Thursday, August 26, 2010

Fun With Bear Spray and My Pet Whitetail

After a very restful night Thursday night, I headed out on a gorgeous day to hke to Mt. Carthew at Waterton National Park. The trail began at Cameron Lake in the shadow of Mt. Custer. It had snow melting off its slopes. The beginning of the trail was a group of steep switchbacks. After the close encounter with the grizzly the night prior, my first stop in the morning had been to get a can of bear spray. When they sell it to you they tell you to try it out in the woods so you are familiar with its use.

Well, I got in about 100 yards on the trail, made sure that I was upwind of the spray and gave it a short squirt. Well, the side of my middle finger got covered with the pepper spray. No harm, no foul, it worked great and I just poured a bit of water out of my water bottle onto my finger, trying to rinse it off. Well about ten minutes later, I took a drink from my water bottle. Apparently some of the residue rubbed off onto the bottle lip because about 30 seconds later, my lips are burning a bit. Nothing serious, just a bit annoying. I use some more water to rinse off the outlet.

Well about 45 minutes later, nature calls. Not even giving it any thought (who does?), I use my right hand to relieve myself. Let's just say that the skin down there is quite a bit more sensitive and it gave a whole new meaning to throbbing! In desperation, I sucked some water out of my Camelback into my mouth and used the waterfall method to try and bring some relief! After about 30 minutes or so, the burning sensation was gone! At this point, I'm thinking this bear spray is more of a danger to myself than to the bears!

Halfway up the trail, I got to Summit Lake for a short break, then continued up the slope of Mt. Carthew towards the summit. It was a sustained moderate grade through the evergreens until it broke into alpine meadow with lots of flowers. But what was most beautiful was beargrass. It is a baseball sized bunch of white flowers on a long stem that blooms only every 7 years!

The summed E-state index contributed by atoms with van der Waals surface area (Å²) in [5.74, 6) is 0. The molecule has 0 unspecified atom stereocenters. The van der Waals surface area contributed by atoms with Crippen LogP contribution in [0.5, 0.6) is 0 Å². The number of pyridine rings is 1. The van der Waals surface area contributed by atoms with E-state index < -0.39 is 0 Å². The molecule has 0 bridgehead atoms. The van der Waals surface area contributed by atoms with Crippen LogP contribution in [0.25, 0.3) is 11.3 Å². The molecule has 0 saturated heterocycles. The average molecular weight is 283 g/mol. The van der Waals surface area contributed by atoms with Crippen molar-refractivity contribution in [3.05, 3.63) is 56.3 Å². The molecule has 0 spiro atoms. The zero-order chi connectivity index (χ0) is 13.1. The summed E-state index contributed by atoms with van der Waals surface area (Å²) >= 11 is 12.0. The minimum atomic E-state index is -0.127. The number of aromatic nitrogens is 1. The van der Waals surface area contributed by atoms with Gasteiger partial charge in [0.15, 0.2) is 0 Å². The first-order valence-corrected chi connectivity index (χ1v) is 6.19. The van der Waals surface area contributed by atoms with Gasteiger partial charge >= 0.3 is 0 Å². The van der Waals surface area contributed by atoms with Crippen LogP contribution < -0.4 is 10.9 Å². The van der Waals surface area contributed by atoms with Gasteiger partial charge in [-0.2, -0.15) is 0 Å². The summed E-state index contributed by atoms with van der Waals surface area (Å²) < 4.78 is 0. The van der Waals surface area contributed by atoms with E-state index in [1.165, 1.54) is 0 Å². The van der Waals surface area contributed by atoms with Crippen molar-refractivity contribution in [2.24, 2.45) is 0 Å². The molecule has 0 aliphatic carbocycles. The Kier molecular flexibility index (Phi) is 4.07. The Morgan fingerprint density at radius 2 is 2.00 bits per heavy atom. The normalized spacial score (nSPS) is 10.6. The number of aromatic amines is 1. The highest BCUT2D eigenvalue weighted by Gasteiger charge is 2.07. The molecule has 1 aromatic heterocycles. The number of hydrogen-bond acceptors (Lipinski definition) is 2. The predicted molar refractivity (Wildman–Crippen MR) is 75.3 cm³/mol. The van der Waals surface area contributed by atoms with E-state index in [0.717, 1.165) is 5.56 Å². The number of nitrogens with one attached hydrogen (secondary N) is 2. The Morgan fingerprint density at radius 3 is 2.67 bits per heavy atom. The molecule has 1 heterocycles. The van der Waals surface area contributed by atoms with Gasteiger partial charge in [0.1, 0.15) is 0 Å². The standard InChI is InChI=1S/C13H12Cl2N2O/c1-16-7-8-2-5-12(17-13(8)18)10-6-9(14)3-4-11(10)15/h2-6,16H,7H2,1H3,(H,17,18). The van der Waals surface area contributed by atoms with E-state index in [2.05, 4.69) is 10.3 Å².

Following the meadow, the trail crossed a 45 degree scree slope. You had to be careful as the trail was only a foot or two wide and if you fell, you would go a great distance on sharp gravelly scree. Approaching the ridge, the wind picked up to about 40 mph. At this point you got a view of the twin Crandell Lakes, one with a small glacier on its edge!

The ridge reminded me a bit of the Knife Edge on Katahdin, but more like a butter knife with steep scree on either side with 60 degree slopes on either sides of a 4-5 foot wide trail. The top was very craggy. On the way down, I did a short detour to make a snowball with some September or October snow from last year.

Descending the same route that I came, I was quite hot when I reached Summit Lake. I thought about taking a dip even though I knew it would be bracing. But in these situations, I frequently ask myself "What would Maury do?". Yes, since I had seen only one family on the hike, I decided to strip down and take a plunge. It was no warmer than 50 degrees, possibly as cold as 45. It was extremely refreshing.

On the trail down from Summit Lake, when I reached the switchbacks, I encountered a rather large doe whitetail deer. Since the side of the mountain was very steep, neither I nor her could get off the trail and since she was in front of me feeding as she went down the mountain, I would only be able to go at her pace at a distance of about 30 feet. It was a memorable moment. We shared the trail together for about 3/4 of a mile or about a half hour.

When I reached the bottom near 5:00 PM, I noticed that kayaks were rented at the lake. I decided to take one out for a paddle and circumnavigated the lake beneath huge mountain cliffs and a bridal veil waterfall at the far end of the lake, which interestingly enough was back in the U.S.

Brilliant starry skies and warm temperatures blessed me in the evening. Quite simply it was my best outdoor day in my life!

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